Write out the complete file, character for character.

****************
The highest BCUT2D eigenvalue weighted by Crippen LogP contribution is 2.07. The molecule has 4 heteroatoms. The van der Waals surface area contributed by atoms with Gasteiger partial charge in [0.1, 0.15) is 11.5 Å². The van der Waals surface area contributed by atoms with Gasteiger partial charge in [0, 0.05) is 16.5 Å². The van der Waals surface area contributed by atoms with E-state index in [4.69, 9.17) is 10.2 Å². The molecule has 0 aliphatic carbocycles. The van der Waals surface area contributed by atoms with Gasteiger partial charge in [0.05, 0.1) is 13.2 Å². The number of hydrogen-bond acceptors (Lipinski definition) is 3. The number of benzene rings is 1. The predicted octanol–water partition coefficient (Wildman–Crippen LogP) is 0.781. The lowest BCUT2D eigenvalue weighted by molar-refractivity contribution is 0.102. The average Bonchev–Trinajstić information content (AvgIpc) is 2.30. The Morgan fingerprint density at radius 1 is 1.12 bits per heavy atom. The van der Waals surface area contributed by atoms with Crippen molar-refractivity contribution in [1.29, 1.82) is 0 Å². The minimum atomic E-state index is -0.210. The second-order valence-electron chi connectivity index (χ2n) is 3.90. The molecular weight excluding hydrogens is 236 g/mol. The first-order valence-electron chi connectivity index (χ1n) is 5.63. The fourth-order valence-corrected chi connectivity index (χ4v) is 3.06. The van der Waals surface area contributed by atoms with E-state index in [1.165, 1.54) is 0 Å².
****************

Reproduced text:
The highest BCUT2D eigenvalue weighted by Crippen LogP contribution is 2.07. The molecule has 4 heteroatoms. The van der Waals surface area contributed by atoms with Gasteiger partial charge in [0.1, 0.15) is 11.5 Å². The van der Waals surface area contributed by atoms with Gasteiger partial charge in [0, 0.05) is 16.5 Å². The van der Waals surface area contributed by atoms with E-state index in [4.69, 9.17) is 10.2 Å². The molecule has 0 aliphatic carbocycles. The van der Waals surface area contributed by atoms with Gasteiger partial charge in [0.05, 0.1) is 13.2 Å². The number of hydrogen-bond acceptors (Lipinski definition) is 3. The number of benzene rings is 1. The predicted octanol–water partition coefficient (Wildman–Crippen LogP) is 0.781. The lowest BCUT2D eigenvalue weighted by molar-refractivity contribution is 0.102. The average Bonchev–Trinajstić information content (AvgIpc) is 2.30. The Morgan fingerprint density at radius 1 is 1.12 bits per heavy atom. The van der Waals surface area contributed by atoms with Crippen molar-refractivity contribution in [1.29, 1.82) is 0 Å². The minimum atomic E-state index is -0.210. The second-order valence-electron chi connectivity index (χ2n) is 3.90. The molecular weight excluding hydrogens is 236 g/mol. The first-order valence-electron chi connectivity index (χ1n) is 5.63. The fourth-order valence-corrected chi connectivity index (χ4v) is 3.06. The van der Waals surface area contributed by atoms with E-state index in [1.165, 1.54) is 0 Å².